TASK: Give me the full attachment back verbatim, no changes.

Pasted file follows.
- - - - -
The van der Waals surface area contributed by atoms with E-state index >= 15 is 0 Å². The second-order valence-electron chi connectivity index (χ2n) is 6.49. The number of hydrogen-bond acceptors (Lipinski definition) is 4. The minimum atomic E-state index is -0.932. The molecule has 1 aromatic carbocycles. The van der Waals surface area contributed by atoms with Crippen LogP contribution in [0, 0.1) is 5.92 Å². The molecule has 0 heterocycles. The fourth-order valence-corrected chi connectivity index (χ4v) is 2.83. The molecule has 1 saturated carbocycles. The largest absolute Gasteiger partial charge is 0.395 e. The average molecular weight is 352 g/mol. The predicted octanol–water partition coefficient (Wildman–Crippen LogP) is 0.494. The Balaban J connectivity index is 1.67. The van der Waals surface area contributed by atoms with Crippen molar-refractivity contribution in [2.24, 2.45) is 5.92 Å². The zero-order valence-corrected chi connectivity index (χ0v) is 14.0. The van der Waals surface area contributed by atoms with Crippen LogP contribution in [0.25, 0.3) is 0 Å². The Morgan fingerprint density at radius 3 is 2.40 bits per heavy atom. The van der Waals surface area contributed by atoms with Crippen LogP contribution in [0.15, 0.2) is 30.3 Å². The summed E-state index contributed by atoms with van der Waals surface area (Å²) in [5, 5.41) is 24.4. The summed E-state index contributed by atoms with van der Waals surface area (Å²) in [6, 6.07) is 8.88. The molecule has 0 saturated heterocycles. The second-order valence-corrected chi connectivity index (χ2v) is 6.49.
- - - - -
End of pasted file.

The van der Waals surface area contributed by atoms with E-state index >= 15 is 0 Å². The second-order valence-electron chi connectivity index (χ2n) is 6.49. The number of hydrogen-bond acceptors (Lipinski definition) is 4. The minimum atomic E-state index is -0.932. The molecule has 1 aromatic carbocycles. The van der Waals surface area contributed by atoms with Crippen LogP contribution in [0, 0.1) is 5.92 Å². The molecule has 0 heterocycles. The fourth-order valence-corrected chi connectivity index (χ4v) is 2.83. The molecule has 1 saturated carbocycles. The largest absolute Gasteiger partial charge is 0.395 e. The average molecular weight is 352 g/mol. The predicted octanol–water partition coefficient (Wildman–Crippen LogP) is 0.494. The Balaban J connectivity index is 1.67. The van der Waals surface area contributed by atoms with Crippen molar-refractivity contribution in [2.24, 2.45) is 5.92 Å². The zero-order valence-corrected chi connectivity index (χ0v) is 14.0. The van der Waals surface area contributed by atoms with Crippen LogP contribution in [0.25, 0.3) is 0 Å². The Morgan fingerprint density at radius 3 is 2.40 bits per heavy atom. The van der Waals surface area contributed by atoms with Crippen LogP contribution in [0.15, 0.2) is 30.3 Å². The summed E-state index contributed by atoms with van der Waals surface area (Å²) in [5, 5.41) is 24.4. The summed E-state index contributed by atoms with van der Waals surface area (Å²) in [6, 6.07) is 8.88. The molecule has 0 saturated heterocycles. The second-order valence-corrected chi connectivity index (χ2v) is 6.49.